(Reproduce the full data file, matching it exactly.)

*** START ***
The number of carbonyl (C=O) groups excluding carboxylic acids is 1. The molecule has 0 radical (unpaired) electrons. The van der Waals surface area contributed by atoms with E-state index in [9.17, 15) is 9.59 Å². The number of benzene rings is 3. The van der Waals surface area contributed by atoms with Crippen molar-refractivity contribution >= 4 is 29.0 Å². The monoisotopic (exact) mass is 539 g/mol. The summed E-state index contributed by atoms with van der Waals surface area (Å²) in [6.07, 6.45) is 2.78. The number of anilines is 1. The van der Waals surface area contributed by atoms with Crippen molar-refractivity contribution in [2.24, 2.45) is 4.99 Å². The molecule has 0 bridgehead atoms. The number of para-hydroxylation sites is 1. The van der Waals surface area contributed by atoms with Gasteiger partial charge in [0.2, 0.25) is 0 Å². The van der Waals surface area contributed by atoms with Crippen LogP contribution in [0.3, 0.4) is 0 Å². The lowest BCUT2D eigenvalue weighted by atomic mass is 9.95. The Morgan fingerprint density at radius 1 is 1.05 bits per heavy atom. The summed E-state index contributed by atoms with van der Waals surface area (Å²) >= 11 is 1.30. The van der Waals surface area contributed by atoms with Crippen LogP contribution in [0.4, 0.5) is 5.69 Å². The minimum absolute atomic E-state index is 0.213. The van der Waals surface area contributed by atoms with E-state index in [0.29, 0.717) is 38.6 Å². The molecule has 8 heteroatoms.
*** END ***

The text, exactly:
The number of carbonyl (C=O) groups excluding carboxylic acids is 1. The molecule has 0 radical (unpaired) electrons. The van der Waals surface area contributed by atoms with E-state index in [9.17, 15) is 9.59 Å². The number of benzene rings is 3. The van der Waals surface area contributed by atoms with Crippen molar-refractivity contribution >= 4 is 29.0 Å². The monoisotopic (exact) mass is 539 g/mol. The summed E-state index contributed by atoms with van der Waals surface area (Å²) in [6.07, 6.45) is 2.78. The number of anilines is 1. The van der Waals surface area contributed by atoms with Crippen molar-refractivity contribution in [2.24, 2.45) is 4.99 Å². The molecule has 0 bridgehead atoms. The number of para-hydroxylation sites is 1. The van der Waals surface area contributed by atoms with Gasteiger partial charge in [0.2, 0.25) is 0 Å². The van der Waals surface area contributed by atoms with Crippen LogP contribution in [0.3, 0.4) is 0 Å². The lowest BCUT2D eigenvalue weighted by atomic mass is 9.95. The Morgan fingerprint density at radius 1 is 1.05 bits per heavy atom. The summed E-state index contributed by atoms with van der Waals surface area (Å²) >= 11 is 1.30. The van der Waals surface area contributed by atoms with Crippen LogP contribution in [0.4, 0.5) is 5.69 Å². The minimum absolute atomic E-state index is 0.213. The van der Waals surface area contributed by atoms with E-state index in [0.29, 0.717) is 38.6 Å². The molecule has 8 heteroatoms.